Life Science Identifiers[1][2] are a way to name and locate pieces of information on the web. Essentially, an LSID is a unique identifier for some data, and the LSID protocol specifies a standard way to locate the data (as well as a standard way of describing that data). They are a little like DOIs used by many publishers.

An LSID is represented as a uniform resource name (URN) with the following format:

  • urn:lsid:<Authority>:<Namespace>:<ObjectID>[:<Version>]

The lsid: namespace, however, is not registered with the Internet Assigned Numbers Authority (IANA), and so these are not strictly URNs or URIs.[3]

LSIDs may be resolved in URLs, e.g.

Controversy over the use of LSIDsEdit

There has been a lot of interest in LSIDs in both the bioinformatics and the biodiversity communities, with the latter continuing to use them as a way of identifying species in global catalogues.[4] However, more recently, as understanding has increased of how HTTP URIs can perform a similar naming task,[5][6] the use of LSIDs as identifiers has been criticized[7] as violating the Web Architecture good practice of reusing existing URI schemes.[8] Nevertheless, the explicit separation of data from metadata; specification of a method for discovering multiple locations for data-retrieval; and the ability to discover multiple independent sources of metadata for any identified thing were crucial parts of the LSID and its resolution specification that have not successfully been mimicked by an HTTP-only approach.

The World Wide Web provides a globally distributed communication framework that is essential for almost all scientific collaboration, including bioinformatics. However, several limits and inadequacies were thought to exist, one of which was the inability to programmatically identify locally named objects that may be widely distributed over the network. This perceived shortcoming would have limited our ability to integrate multiple knowledgebases, each of which gives partial information of a shared domain, as is commonly seen in bioinformatics. The Life Science Identifier (LSID) and LSID Resolution System (LSRS) were designed to provide simple and elegant solutions to this problem, consistent with next-generation Semantic Web and semantic grid, based on the extension of existing internet technologies. However, it has more recently been pointed out that some of these perceived shortcomings are not intrinsic to HTTP URIs, and much (though not all) of the functionality that LSIDs provide can be obtained using properly crafted HTTP URIs.[5]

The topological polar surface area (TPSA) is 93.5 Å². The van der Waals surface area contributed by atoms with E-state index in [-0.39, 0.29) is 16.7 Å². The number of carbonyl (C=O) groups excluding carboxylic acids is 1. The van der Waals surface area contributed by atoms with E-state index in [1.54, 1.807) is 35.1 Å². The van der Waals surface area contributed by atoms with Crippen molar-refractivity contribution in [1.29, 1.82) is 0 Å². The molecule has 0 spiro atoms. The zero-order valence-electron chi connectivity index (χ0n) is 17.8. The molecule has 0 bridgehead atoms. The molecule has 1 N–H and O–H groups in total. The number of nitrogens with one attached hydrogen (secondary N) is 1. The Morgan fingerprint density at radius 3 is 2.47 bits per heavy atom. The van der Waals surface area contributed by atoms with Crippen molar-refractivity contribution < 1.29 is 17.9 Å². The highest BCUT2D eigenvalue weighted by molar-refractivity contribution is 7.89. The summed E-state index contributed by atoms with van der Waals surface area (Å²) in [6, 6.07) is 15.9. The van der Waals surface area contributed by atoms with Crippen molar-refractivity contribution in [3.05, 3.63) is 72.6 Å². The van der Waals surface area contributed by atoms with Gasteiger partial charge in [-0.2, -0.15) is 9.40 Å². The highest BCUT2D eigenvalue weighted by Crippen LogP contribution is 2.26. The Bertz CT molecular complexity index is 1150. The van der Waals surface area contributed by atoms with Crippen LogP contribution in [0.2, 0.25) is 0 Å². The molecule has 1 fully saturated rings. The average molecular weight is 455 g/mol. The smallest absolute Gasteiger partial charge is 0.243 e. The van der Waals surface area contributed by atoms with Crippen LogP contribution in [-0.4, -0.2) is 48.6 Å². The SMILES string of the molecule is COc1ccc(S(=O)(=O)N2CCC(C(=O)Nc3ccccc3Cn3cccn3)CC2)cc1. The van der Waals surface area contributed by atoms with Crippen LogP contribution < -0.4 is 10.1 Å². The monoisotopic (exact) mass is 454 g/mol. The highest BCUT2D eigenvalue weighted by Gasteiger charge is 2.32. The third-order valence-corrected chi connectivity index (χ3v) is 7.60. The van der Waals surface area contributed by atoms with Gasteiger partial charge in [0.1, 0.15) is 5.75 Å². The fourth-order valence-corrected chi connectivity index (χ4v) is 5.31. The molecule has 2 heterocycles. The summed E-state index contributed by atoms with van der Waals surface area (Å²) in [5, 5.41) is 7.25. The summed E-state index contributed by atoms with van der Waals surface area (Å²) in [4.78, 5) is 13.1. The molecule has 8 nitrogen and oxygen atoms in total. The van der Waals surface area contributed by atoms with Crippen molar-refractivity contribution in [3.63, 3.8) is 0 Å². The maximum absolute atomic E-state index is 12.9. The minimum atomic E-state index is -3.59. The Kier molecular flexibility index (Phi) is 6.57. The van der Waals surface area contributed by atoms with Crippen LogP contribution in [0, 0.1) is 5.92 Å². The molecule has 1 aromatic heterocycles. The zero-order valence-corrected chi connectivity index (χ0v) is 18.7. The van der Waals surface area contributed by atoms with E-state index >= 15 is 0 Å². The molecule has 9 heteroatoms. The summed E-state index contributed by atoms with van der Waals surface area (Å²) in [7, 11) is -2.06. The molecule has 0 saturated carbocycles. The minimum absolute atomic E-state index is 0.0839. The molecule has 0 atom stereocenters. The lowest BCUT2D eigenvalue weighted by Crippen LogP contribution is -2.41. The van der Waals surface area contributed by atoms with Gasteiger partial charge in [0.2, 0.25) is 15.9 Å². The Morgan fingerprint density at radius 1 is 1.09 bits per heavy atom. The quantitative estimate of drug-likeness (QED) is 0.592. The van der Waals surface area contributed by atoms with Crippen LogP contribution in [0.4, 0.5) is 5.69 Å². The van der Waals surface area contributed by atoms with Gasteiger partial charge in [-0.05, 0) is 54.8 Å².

Alternative identifiers for organismsEdit

Alternative identifiers have been proposed for organisms, e.g. the DOI system. NamesforLife (N4L), a private company, set up a system to apply DOIs to organisms. For example, doi:10.1601/nm.3093 is the DOI for Escherichia coli, and doi:10.1601/tx.3093 is the corresponding taxon.[9]

See alsoEdit


  1. ^ Clark T., Martin S., Liefeld T. Briefings in Bioinformatics 5.1:59-70, March 1, 2004.
  2. ^ Technology Report on OMG Life Sciences Identifiers Specification (LSID)
  3. ^ "GitHub - tdwg/wiki-archive: Archive of the TDWG wiki". 2018-11-15.
  4. ^ Andrew C Jones, Richard J White and Ewen R Orme, Identifying and Relating Biological Concepts in the Catalogue of Life. Journal of Biomedical Semantics 2011, 2:7
  5. ^ a b Booth, David: "Converting New URI Schemes or URN Sub-Schemes to HTTP"
  6. ^ Thompson, Henry S.: "A precedent suggesting a compromise for the SWHCLS IG Best Practices", publicly archived email message
  7. ^ Mendelsohn, Noah: "My conversation with Sean Martin about LSIDs", public email to W3C TAG mailing list 25-Jul-2006
  8. ^ W3C Architecture of the World Wide Web
  9. ^ Garrity, George M.; Lyons, Catherine (2003-01-01). "Future-Proofing Biological Nomenclature". OMICS: A Journal of Integrative Biology. 7 (1): 31–33. doi:10.1089/153623103322006562. PMID 12831553.

External linksEdit